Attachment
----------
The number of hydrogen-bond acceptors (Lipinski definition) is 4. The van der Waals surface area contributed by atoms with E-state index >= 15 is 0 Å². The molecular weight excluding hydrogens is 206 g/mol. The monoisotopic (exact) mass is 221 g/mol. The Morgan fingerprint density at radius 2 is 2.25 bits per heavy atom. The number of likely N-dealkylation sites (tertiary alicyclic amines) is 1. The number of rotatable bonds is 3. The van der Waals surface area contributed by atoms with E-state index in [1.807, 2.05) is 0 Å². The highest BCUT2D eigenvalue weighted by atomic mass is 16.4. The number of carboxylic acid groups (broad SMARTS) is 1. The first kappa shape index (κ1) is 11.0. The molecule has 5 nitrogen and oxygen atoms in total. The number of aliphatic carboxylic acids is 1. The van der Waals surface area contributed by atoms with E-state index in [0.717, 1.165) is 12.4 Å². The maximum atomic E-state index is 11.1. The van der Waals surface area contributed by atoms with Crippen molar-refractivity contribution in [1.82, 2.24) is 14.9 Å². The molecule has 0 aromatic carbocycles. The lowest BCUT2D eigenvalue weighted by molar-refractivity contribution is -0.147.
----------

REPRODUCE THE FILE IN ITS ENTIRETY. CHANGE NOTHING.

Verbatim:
The number of hydrogen-bond acceptors (Lipinski definition) is 4. The van der Waals surface area contributed by atoms with E-state index >= 15 is 0 Å². The molecular weight excluding hydrogens is 206 g/mol. The monoisotopic (exact) mass is 221 g/mol. The Morgan fingerprint density at radius 2 is 2.25 bits per heavy atom. The number of likely N-dealkylation sites (tertiary alicyclic amines) is 1. The number of rotatable bonds is 3. The van der Waals surface area contributed by atoms with E-state index in [1.807, 2.05) is 0 Å². The highest BCUT2D eigenvalue weighted by atomic mass is 16.4. The number of carboxylic acid groups (broad SMARTS) is 1. The first kappa shape index (κ1) is 11.0. The molecule has 5 nitrogen and oxygen atoms in total. The number of aliphatic carboxylic acids is 1. The van der Waals surface area contributed by atoms with E-state index in [0.717, 1.165) is 12.4 Å². The maximum atomic E-state index is 11.1. The van der Waals surface area contributed by atoms with Crippen molar-refractivity contribution in [1.82, 2.24) is 14.9 Å². The molecule has 0 aromatic carbocycles. The lowest BCUT2D eigenvalue weighted by molar-refractivity contribution is -0.147.